14. 14.
    I. A. Adelere and A. Lateef (2016). A novel approach to the green synthesis of metallic nanoparticles: the use of agro-wastes, enzymes and pigments. Nanotechnol. Rev. 5, 567–587.Google Scholar
  15. 15.
    A. Lateef, S. A. Ojo, and J. A. Elegbede (2016). The emerging roles of arthropods and their metabolites in the green synthesis of metallic nanoparticles. Nanotechnol. Rev. 5, 601–622.Google Scholar
  16. 16.
    A. Lateef, M. A. Azeez, T. B. Asafa, T. A. Yekeen, A. Akinboro, I. C. Oladipo, L. Azeez, S. A. Ojo, E. B. Gueguim-Kana, and L. S. Beukes (2016). Cocoa pod husk extract-mediated biosynthesis of silver nanoparticles: its antimicrobial, antioxidant and larvicidal activities. J. Nanostruct. Chem. 6, 159–169.CrossRefGoogle Scholar
  17. 17.
    G. Rath, T. Hussain, G. Chauhan, T. Garg, and A. K. Goyal (2016). Collagen nanofiber containing silver nanoparticles for improved wound-healing applications. J. Drug Target. 24, 520–529.CrossRefGoogle Scholar
  18. 18.
    V. Sivaranjani and P. Philominathan (2016). Synthesize of Titanium dioxide nanoparticles using Moringa oleifera leaves and evaluation of wound healing activity. Wound Med. 12, 1–5.CrossRefGoogle Scholar
  19. 19.
    A. K. Rengan, A. B. Bukhari, A. Pradhan, R. Malhotra, R. Banerjee, R. Srivastava, and A. De (2015). In vivo analysis of biodegradable liposome gold nanoparticles as efficient agents for photothermal therapy of cancer. Nano Lett. 15, 842–848.CrossRefGoogle Scholar
  20. 20.
    R. Sriranjani, B. Srinithya, V. Vellingiri, P. Brindha, S. P. Anthony, A. Sivasubramanian, and M. S. Muthuraman (2016). Silver nanoparticle synthesis using Clerodendrum phlomidis leaf extract and preliminary investigation of its antioxidant and anticancer activities. J. Mol. Liq. 220, 926–930.CrossRefGoogle Scholar
  21. 21.
    H. Daraee, A. Eatemadi, E. Abbasi, S. Fekri Aval, M. Kouhi, and A. Akbarzadeh (2016). Application of gold nanoparticles in biomedical and drug delivery. Artif. Cells Nanomed. Biotechnol. 44, 410–422.CrossRefGoogle Scholar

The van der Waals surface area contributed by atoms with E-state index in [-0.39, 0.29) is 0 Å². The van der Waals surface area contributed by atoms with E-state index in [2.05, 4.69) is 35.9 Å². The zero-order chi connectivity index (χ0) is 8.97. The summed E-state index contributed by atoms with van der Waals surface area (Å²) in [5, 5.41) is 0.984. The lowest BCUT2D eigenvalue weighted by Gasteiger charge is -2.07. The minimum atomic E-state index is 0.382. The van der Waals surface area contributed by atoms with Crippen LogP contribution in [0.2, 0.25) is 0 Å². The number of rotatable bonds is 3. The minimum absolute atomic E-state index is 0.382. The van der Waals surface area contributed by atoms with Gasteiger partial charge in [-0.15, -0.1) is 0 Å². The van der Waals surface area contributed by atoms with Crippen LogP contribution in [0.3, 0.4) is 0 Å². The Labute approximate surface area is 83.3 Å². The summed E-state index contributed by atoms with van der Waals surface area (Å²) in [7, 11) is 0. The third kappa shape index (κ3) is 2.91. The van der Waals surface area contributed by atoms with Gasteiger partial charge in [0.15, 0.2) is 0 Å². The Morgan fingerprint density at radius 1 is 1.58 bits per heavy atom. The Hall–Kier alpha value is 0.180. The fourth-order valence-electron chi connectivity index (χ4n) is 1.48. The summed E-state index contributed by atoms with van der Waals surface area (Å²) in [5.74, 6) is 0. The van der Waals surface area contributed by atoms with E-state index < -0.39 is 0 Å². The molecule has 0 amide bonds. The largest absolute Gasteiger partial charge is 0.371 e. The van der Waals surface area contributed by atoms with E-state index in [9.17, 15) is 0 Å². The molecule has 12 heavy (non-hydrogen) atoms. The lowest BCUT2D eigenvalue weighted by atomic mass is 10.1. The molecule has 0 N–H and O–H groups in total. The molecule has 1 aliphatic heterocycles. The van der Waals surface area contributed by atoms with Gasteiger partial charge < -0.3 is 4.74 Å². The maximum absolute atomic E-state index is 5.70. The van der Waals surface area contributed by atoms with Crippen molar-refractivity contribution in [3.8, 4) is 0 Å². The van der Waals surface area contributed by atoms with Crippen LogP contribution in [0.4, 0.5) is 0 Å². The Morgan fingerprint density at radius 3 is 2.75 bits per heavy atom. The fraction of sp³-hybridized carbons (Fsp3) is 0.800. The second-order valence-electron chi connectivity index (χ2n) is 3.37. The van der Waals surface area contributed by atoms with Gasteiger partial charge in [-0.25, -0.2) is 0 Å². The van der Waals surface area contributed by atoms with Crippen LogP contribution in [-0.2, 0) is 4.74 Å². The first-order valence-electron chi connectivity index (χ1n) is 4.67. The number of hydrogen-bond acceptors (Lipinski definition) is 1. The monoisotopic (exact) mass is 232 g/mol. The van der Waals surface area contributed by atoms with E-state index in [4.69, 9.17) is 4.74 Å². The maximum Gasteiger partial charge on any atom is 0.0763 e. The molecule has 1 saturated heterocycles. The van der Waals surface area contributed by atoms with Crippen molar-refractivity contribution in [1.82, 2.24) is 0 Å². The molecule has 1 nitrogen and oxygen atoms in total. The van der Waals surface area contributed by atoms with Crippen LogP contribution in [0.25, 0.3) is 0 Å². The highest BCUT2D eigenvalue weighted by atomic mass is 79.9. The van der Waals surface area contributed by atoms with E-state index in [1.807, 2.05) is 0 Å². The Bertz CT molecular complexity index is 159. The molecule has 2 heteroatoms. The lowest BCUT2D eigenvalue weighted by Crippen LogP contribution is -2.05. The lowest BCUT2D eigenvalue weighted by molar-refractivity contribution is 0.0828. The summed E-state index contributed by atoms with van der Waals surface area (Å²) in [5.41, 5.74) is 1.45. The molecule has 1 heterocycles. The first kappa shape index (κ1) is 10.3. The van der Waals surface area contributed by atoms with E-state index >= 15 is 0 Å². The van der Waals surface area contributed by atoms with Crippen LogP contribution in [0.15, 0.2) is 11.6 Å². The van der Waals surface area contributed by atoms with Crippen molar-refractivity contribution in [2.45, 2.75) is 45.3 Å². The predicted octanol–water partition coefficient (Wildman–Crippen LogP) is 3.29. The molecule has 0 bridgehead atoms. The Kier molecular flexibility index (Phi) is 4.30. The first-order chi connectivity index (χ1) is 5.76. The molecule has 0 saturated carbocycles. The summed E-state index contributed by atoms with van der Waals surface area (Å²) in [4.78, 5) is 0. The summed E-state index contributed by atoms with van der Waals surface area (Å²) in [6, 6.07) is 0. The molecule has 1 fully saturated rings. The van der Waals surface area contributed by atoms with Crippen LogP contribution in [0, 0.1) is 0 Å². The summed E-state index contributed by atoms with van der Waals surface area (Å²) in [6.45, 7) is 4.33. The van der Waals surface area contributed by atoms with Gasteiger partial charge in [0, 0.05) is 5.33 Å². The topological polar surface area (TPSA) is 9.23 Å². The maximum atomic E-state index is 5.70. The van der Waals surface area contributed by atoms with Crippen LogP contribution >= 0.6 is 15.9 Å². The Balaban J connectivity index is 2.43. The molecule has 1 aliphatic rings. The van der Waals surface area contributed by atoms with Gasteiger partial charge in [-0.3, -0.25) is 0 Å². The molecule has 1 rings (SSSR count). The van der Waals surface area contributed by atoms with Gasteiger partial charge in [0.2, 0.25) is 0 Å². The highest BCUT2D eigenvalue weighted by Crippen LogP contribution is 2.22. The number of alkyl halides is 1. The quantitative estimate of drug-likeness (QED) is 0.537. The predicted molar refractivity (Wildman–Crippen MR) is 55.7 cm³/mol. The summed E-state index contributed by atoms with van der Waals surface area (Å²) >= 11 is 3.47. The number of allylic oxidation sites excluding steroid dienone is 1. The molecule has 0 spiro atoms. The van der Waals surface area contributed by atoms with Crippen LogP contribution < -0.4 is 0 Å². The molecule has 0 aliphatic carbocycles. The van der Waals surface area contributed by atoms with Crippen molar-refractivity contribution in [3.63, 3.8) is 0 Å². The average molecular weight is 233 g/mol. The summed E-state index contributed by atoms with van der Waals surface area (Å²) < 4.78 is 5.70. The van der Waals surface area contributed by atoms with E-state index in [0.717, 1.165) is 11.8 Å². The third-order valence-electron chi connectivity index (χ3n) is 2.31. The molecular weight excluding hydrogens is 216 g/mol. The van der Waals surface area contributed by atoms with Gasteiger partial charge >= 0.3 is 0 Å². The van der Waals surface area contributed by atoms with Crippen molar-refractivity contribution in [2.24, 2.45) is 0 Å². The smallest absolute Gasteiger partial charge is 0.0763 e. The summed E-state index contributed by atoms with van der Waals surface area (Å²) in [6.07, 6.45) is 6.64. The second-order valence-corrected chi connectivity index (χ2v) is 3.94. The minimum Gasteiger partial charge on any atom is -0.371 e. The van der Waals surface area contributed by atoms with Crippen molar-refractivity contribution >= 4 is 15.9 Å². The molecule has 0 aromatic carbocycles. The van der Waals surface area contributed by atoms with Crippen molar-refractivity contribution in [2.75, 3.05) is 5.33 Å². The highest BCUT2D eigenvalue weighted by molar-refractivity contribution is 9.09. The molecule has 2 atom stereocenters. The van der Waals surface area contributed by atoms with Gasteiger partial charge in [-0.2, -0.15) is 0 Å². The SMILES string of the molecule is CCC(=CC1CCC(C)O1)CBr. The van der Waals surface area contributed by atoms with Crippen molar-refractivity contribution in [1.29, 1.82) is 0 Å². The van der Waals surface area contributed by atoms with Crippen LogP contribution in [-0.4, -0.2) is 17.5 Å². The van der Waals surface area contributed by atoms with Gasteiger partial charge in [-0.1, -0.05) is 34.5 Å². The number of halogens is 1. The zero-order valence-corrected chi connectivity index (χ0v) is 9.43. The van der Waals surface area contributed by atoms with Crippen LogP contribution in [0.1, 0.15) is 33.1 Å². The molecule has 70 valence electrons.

22. 22.
    K. Ulbrich, K. Holá, V. Šubr, A. Bakandritsos, J. Tuček, and R. Zbořil (2016). Targeted drug delivery with polymers and magnetic nanoparticles: covalent and noncovalent approaches, release control, and clinical studies. Chem. Rev. 116, 5338–5431.CrossRefGoogle Scholar
  23. 23.
    A. R. Chowdhuri, D. Bhattacharya, and S. K. Sahu (2016). Magnetic nanoscale metal organic frameworks for potential targeted anticancer drug delivery, imaging and as an MRI contrast agent. Dalton Trans. 45, 2963–2973.CrossRefGoogle Scholar
  24. 24.
    V. Kravets, Z. Almemar, K. Jiang, K. Culhane, R. Machado, G. Hagen, A. Kotko, I. Dmytruk, K. Spendier, and A. Pinchuk (2016). Imaging of biological cells using luminescent silver nanoparticles. Nanoscale Res. Lett. 11, 1–9.CrossRefGoogle Scholar
  25. 25.
    X. Li, C. Wang, H. Tan, L. Cheng, G. Liu, Y. Yang, Y. Zhao, Y. Zhang, Y. Li, C. Zhang, and Y. Xiu (2016). Gold nanoparticles-based SPECT/CT imaging probe targeting for vulnerable atherosclerosis plaques. Biomaterials 108, 71–80.CrossRefGoogle Scholar
  26. 26.
    P. C. Naha, K. C. Lau, J. C. Hsu, M. Hajfathalian, S. Mian, P. Chhour, L. Uppuluri, E. S. McDonald, A. D. Maidment, and D. P. Cormode (2016). Gold silver alloy nanoparticles (GSAN): an imaging probe for breast cancer screening with dual-energy mammography or computed tomography. Nanoscale 8, 13740–13754.CrossRefGoogle Scholar
  27. 27.
    M. K. Ballo, S. Rtimi, C. Pulgarin, N. Hopf, A. Berthet, J. Kiwi, P. Moreillon, J. M. Entenza, and A. Bizzini (2016). In vitro and in vivo effectiveness of an innovative silver–copper nanoparticle coating of catheters to prevent methicillin-resistant Staphylococcus aureus infection. Antimicrob. Agents Chemother. 60, 5349–5356.CrossRefGoogle Scholar
  28. 28.
    S. Shrivastava, T. Bera, S. K. Singh, G. Singh, P. Ramachandrarao, and D. Dash (2009). Characterization of antiplatelet properties of silver nanoparticles. ACS Nano 3, 1357–1364.CrossRefGoogle Scholar
  29. 29.
    B. S. Harish, K. B. Uppuluri, and V. Anbazhagan (2015). Synthesis of fibrinolytic active nanoparticles using wheat bran xylan as a reducing and stabilizing agent. Carbohydr. Polym. 132, 104–110.CrossRefGoogle Scholar
  30. 30.
    P. Singh, Y. J. Kim, and D. C. Yang (2015). A strategic approach for rapid synthesis of gold and silver nanoparticles by Panax ginseng leaves. Artif. Cells Nanomed. Biotechnol. 44, 1949–1957.CrossRefGoogle Scholar
  31. 31.
    M. A. Azeez, A. Lateef, T. B. Asafa, T. A. Yekeen, A. Akinboro, I. C. Oladipo, E. B. Gueguim-Kana, and L. S. Beukes (2016). Biomedical applications of cocoa bean extract-mediated silver nanoparticles as antimicrobial, larvicidal and anticoagulant agents. J. Clust. Sci.. doi: 10.1007/s10876-016-1055-2.Google Scholar
  32. 32.
    H. K. Kim, M. J. Choi, S. H. Cha, Y. K. Koo, S. H. Jun, S. Cho, and Y. Park (2013). Earthworm extracts utilized in the green synthesis of gold nanoparticles capable of reinforcing the anticoagulant activities of heparin. Nanoscale Res. Lett. 8, 1–7.CrossRefGoogle Scholar